For those who prefer not to drink alcohol, green tea is an obvious – and healthy – alternative. Try it iced, mixed with sparkling water, mint and perhaps even some cucumber, lime or apple slices for a bit of added excitement. Doesn’t get any cleaner, or greener than that!
Read Green – enjoy some Irish literature the old fashioned way.
Leafing through an old-fashioned book is a simple pleasure and one that is becoming sadly overlooked in today’s modern world of Kindles, tablets and other electronic devices. These are not without their place, believe me I love the convenience of them too, particularly when traveling. But once in a while, put down the phone, switch off the laptop and curl up in the corner of a comfortable sofa. Take some time to relax and enjoy the experience of turning actual pages.
The Irish are celebrated story-tellers and for a country the size of Indiana, its contribution to the world’s literary stage has been quite remarkable. For a glimpse into the Irish psyche, check out the likes of Jonathan Swift, James Joyce, W.B. Yeats, Sean O’Casey, George Bernard-Shaw, Oscar Wilde, Brendan Behan, Samuel Beckett, Seamus Heaney, through to contemporary writers Colm McCann, Colm Tóibin and Roddy Doyle.
Let’s also take a moment to think about the ladies. Pioneers such as Edna O’Brien, Jennifer Johnston, Elizabeth Bowen, Molly Keane, Maria Edgeworth, Iris Murdoch, Anne Enright, Maeve Binchy and Marian Keyes are some of the talented doyennes who have made their own mark on the literary and popular written landscape, both in Ireland and beyond.
A special mention must be made to the singular, elegantly eccentric Maeve Brennan (1917-1993), an under-appreciated Irish short-story writer, journalist and satirist who moved to the United States and settled in New York in 1934. With her witty and vibrant observations about life and society as she flit and flew around Manhattan, she established herself as Ireland’s very own equivalent of Dorothy Parker.
This recent article in The New Yorker is a lovely profile about the life and work of this interesting writer, bohemian and astute social commentator.
Live Green – at least in our own tiny corner of the planet.
These are just a few simple ideas about how to bring a little more authenticity, culture and ‘green’ to St. Patrick’s Day.
It’s also a roundabout way for me to introduce The Green Advocate and provide a few insights as to what it’s all about.
On June 28, 1963, during his historic trip to the Emerald Isle, Ireland’s favorite American President, John F. Kennedy, addressed a joint session of the Dáil and the Seanad (Houses of Parliament) in Dublin. He sagely observed that “[t]he supreme reality of our time is …the vulnerability of our planet” and these green words ring even truer today as they did back then.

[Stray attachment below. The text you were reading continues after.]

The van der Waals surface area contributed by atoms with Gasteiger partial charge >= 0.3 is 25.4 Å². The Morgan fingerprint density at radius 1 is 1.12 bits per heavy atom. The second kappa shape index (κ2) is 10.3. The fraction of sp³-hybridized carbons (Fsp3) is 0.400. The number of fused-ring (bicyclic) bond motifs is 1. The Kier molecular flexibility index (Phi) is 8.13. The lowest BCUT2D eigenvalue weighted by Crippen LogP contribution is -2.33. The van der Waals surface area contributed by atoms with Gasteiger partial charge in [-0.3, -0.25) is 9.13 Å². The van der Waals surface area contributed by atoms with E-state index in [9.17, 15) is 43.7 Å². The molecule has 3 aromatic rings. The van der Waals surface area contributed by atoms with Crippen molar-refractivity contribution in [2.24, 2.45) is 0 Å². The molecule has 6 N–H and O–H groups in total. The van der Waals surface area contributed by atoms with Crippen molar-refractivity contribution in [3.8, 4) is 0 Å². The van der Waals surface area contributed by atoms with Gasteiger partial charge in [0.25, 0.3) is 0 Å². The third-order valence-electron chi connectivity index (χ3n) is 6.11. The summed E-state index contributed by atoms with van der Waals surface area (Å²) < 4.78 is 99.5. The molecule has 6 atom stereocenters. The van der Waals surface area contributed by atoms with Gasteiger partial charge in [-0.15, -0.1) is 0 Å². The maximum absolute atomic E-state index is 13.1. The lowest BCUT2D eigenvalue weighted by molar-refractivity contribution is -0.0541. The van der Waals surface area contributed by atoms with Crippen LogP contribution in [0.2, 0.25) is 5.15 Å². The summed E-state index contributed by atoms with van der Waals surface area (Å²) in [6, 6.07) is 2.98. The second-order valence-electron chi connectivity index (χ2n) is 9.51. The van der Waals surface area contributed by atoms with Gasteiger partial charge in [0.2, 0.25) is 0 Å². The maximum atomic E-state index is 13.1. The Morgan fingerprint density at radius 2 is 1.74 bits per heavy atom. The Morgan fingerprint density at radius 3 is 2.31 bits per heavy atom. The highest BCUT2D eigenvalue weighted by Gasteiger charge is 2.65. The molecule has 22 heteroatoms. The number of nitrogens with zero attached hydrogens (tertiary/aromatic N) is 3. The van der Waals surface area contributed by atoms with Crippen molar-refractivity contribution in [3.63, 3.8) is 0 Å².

The many challenges facing our beleaguered planet are completely overwhelming and I’m well aware of my own limitations when it comes to solving any of them. So I’m not planning to.
What I am planning to do is pursue a leaner, cleaner, greener lifestyle – and not to stop blathering on about it to anyone who is (i) passionately interested (ii) extremely interested (iii) moderately interested (iv) vaguely interested (v) disinterested (vi) thoroughly disinterested or worst case scenario (vii) completely catatonic.
Recently, to my great despair, I noticed that friends and family members began running for the door, glaze-eyed, every time I started pontificating about some of my favorite topics, be it the insidious use of flame retardants in furniture, the unmentionable parabens lurking in shampoo or the evils of GMOs. Start a blog and stop torturing us, they told me. So here I am.
As an independent advocate for all things green, I am looking forward to profiling and promoting a myriad of different products, restaurants, suppliers, farmers, business owners, stores, recipes, organizations, communities, causes, people, ideas, books, films and other relevant topics of the day. All gently united by the common theme of green. Why? Because they might interest, uplift, intrigue or inspire me. Because I’d like to acknowledge their role in a greener, cleaner life. And because I’d like to share this information with you.
Rest assured, unlike Paddy, I’m no saint. For me, this is not about making judgments, criticizing others, abstaining from a juicy cheeseburger or turning down that generously-poured glass of Rioja. However, it is about finding ways to live life (while enjoying my favorite indulgences) in the kindest way possible, both for me, those around me and the environment. While it may not change the world, at least it may have a beneficial impact on my own little part of the world. Which is a start.
Hopefully, I’ll end up entertaining a few people here and there – and learning from some of you as well.
Happy St. Patrick’s Day!